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Retired and fading, Floyd Mayweather still remains boxing's biggest showman

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Mayweather, Paul put on a show in exhibition match (0:30)

The exhibition match between Floyd Mayweather and Logan Paul goes the distance as Mayweather shows he still has his boxing skills. (0:30)

MIAMI GARDENS, Florida -- Somewhere in Miami, Floyd Mayweather is laughing.

A lackluster, eight-round exhibition that went the distance with no official winner was an appropriate end for Sunday night's Mayweather-Logan Paul showcase. Everything about this bout was a circus, and the redeeming hope of a viral knockout to make it all worth it proved to be for naught.

There were no knockdowns, no significant moments in which Paul was hurt. And even though Mayweather clearly outperformed his opponent, there will be criticism that he couldn't put away a YouTuber with an 0-1 professional boxing record.

"I had fun. You've got to realize I'm not 21 anymore," Mayweather said after the fight. "He was strong, tough and better than I thought he was. I was surprised by him tonight."

As Mayweather left the ring, he smirked. He knows he got away with what he called "legalized bank robbery." Mayweather said he already made $30 million in the buildup for the fight, just from the sponsors that were listed on his trunks, with a larger final purse expected.

The reason Mayweather was able to cash in seems clear: Boxing has failed in many ways to replace his presence. The sport still clamors for Mayweather and everything he brings.

Now 44 years old and retired from real fights since 2017 (and perhaps longer than that, depending on your view of Mayweather's last pro fight against Conor McGregor), Mayweather clearly isn't anywhere near the fighter he was at his peak. He certainly dominated enough of Sunday's fight to earn a "win," if the bout was officially judged, but his performance overall was underwhelming. Sure, Paul likely outweighed Mayweather by 40 to 50 pounds on fight night -- a viable factor -- but it's not an end-all excuse for why Paul survived eight rounds.

"It's the best moment of my life," Paul said at the postfight news conference. "I don't know what to make of it. I can't comprehend it."

Despite the lackluster nature of his performance, Mayweather remains boxing's biggest showman. He remains the guy who makes people tune into a fight after not watching one for years.

Does that say more about him, boxing fans or the sport of boxing as a whole?

Many mocked the idea of this bout -- a matchup so laughable on paper that you can barely call it a fight. Heck, even Paul said he laughed when he first heard the idea.

But a lot of people were interested; that was clear by the number of times boxing showed up in the top 10 Google Trends on Sunday night and the buzz on social media throughout the card. A fight everybody knew was somewhere between a joke and a spectacle still might end up having the most pay-per-view buys of the year.

Why? Mayweather explained it just days before the fight.

"I am boxing," Mayweather said. "You look at all the young fighters -- they want to fight like Floyd Mayweather. They want to get all the cars and jewelry, all the flash -- that's Floyd Mayweather. We're not going to call it boxing anymore; we're going to call it Floyd Mayweather."

It's nothing new for Mayweather to exude an arrogance and cockiness that makes him polarizing. People love that "Money" talks his talk and backs it up. No matter how you feel about him, positive or negative, you want to tune in to see him.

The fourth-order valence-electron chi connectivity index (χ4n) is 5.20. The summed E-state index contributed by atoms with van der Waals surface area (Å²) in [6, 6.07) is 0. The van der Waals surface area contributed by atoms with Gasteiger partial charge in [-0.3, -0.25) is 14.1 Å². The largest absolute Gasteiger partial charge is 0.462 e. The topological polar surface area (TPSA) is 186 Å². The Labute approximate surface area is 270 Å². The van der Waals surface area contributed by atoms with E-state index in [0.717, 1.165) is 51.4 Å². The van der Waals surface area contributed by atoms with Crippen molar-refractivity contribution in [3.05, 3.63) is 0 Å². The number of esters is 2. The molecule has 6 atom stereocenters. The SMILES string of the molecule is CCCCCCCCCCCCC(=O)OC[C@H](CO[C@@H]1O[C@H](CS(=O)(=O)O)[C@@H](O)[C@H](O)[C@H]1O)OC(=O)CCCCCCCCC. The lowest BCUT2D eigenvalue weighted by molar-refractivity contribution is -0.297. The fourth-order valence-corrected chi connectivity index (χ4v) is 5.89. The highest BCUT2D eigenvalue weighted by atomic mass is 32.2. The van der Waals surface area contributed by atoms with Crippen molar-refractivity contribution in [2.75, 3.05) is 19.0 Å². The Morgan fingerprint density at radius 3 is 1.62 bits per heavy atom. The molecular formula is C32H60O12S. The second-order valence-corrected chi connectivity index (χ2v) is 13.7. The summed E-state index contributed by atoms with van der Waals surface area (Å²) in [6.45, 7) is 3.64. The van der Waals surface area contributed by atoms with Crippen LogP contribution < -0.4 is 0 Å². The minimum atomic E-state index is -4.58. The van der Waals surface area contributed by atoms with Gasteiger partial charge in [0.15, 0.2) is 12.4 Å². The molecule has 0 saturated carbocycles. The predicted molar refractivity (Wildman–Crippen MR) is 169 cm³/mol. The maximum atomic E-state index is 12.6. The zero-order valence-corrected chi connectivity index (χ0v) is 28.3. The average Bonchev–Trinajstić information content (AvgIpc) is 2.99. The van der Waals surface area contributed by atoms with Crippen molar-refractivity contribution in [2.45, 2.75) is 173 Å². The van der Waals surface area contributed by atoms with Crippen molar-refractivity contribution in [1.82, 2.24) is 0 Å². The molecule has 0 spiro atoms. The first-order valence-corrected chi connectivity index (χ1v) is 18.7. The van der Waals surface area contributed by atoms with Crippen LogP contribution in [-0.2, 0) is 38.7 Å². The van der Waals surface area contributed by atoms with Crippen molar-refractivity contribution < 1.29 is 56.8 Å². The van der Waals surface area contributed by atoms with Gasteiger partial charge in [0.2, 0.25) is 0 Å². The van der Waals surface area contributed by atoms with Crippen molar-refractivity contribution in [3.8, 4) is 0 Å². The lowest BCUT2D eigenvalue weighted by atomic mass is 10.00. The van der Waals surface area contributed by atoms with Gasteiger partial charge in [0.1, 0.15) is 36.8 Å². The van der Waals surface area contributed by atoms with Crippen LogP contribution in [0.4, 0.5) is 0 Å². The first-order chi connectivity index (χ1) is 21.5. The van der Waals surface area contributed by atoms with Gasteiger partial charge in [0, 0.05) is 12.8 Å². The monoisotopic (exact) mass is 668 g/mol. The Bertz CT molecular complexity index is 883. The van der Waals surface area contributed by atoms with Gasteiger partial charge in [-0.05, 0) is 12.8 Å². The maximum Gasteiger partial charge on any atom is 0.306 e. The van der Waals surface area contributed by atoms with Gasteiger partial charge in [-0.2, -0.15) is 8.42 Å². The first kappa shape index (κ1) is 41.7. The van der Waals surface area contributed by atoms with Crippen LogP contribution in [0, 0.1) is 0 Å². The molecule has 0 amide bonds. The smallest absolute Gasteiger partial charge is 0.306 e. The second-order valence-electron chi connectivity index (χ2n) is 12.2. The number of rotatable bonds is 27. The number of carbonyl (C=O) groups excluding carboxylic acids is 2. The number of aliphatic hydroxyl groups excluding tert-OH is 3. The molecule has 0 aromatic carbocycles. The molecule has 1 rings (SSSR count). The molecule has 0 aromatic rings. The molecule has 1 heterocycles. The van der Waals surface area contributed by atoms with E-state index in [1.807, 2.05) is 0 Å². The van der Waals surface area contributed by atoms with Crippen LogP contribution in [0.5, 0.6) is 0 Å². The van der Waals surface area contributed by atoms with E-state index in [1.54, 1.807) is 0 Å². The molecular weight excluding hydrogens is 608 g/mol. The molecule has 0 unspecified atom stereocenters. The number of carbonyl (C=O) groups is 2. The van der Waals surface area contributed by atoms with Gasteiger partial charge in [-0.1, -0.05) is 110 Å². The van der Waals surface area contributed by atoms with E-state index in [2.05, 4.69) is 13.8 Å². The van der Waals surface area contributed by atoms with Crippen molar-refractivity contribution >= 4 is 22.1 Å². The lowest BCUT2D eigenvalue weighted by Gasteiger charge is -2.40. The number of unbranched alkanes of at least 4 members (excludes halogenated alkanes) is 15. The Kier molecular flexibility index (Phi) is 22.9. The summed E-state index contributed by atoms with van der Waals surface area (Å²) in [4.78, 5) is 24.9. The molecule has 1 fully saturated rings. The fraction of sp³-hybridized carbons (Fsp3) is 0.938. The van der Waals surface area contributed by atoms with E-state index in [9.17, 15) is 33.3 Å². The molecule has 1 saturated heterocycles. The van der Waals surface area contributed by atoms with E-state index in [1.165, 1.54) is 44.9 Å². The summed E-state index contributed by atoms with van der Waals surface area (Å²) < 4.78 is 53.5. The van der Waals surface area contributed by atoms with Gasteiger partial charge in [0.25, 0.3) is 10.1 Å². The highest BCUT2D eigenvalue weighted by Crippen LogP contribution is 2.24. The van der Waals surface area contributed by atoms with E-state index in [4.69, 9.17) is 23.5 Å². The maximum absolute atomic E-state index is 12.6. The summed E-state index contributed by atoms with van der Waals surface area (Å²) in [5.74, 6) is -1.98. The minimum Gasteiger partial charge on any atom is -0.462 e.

"I'm retired from boxing. But I'm not retired from entertainment," Mayweather said. "Nobody has to watch. Nobody has to pay. Do whatever makes you feel good, and I'm going to do what makes me feel good."

And while Mayweather didn't commit to another exhibition bout, and he expressed his doubts of returning to the ring at all during his postfight news conferences, this is a fighter who has returned multiple times from retirement in the past. As long as Mayweather is willing to put on a show, even if it's not really a good one, people will watch.

So what's next? Paul teased a rematch after the fight during his in-ring interview: "It was one of the greatest moments of my life. Floyd Mayweather-Logan Paul II? I don't know. Maybe I can end it next time."

Paul left with a moral victory because he went the distance with the greatest fighter of this generation. A rematch would probably do good numbers too.

But the even more lucrative answer is Jake Paul, Logan's younger brother and a more accomplished boxer with a 3-0 professional record. The revenge theme is already planted with the "gotcha hat" stunt Jake pulled when he snatched Mayweather's cap at a promotional fight event in early May.

Jake told ESPN earlier this week that's a fight he definitely wants.

But that is dependent on whether Mayweather decides he wants to do this again. His age showed in this fight. Though he told ESPN this week he could beat Logan or Jake Paul with his "Z game," it wouldn't be a surprise to see Mayweather leave the sideshow behind for the time being to turn his focus back toward his primary post-career pursuit of promoting boxing.

Ironically, in a sport that has struggled to find Mayweather's true successor, Mayweather hopes to find that fighter himself.

"The ultimate goal is to find the next Floyd Mayweather," Mayweather said. "I'm not the type of fighter that doesn't want to see my records get broken. I want to see these young fighters do it. I hope I'm around to see the next Mayweather."

There are worthy candidates in boxing but no firm takers yet. And until it finds the next Mayweather, boxing still clamors for any type of show the current Mayweather wants to put on, even one like Sunday night's. And if the payday is right, history indicates that Mayweather will show up and collect the check.